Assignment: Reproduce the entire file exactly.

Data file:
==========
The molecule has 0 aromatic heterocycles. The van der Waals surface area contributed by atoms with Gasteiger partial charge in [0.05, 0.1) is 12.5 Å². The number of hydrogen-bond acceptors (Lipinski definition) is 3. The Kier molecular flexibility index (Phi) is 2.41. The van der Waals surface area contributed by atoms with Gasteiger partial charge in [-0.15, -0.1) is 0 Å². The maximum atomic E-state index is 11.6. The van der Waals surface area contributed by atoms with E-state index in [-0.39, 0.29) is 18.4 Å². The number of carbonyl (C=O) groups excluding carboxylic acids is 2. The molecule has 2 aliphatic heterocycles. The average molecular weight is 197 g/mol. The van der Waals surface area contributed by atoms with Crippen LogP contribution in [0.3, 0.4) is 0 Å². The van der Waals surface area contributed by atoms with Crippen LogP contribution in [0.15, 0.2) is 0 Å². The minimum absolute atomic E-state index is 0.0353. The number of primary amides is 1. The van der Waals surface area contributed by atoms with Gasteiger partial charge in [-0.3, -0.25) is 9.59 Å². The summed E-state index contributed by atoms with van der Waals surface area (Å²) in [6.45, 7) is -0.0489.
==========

The molecule has 0 aromatic heterocycles. The van der Waals surface area contributed by atoms with Gasteiger partial charge in [0.05, 0.1) is 12.5 Å². The number of hydrogen-bond acceptors (Lipinski definition) is 3. The Kier molecular flexibility index (Phi) is 2.41. The van der Waals surface area contributed by atoms with Gasteiger partial charge in [-0.15, -0.1) is 0 Å². The maximum atomic E-state index is 11.6. The van der Waals surface area contributed by atoms with E-state index in [-0.39, 0.29) is 18.4 Å². The number of carbonyl (C=O) groups excluding carboxylic acids is 2. The molecule has 2 aliphatic heterocycles. The average molecular weight is 197 g/mol. The van der Waals surface area contributed by atoms with Crippen LogP contribution in [0.3, 0.4) is 0 Å². The van der Waals surface area contributed by atoms with Crippen LogP contribution in [0.15, 0.2) is 0 Å². The minimum absolute atomic E-state index is 0.0353. The number of primary amides is 1. The van der Waals surface area contributed by atoms with Gasteiger partial charge in [-0.3, -0.25) is 9.59 Å². The summed E-state index contributed by atoms with van der Waals surface area (Å²) in [6.45, 7) is -0.0489.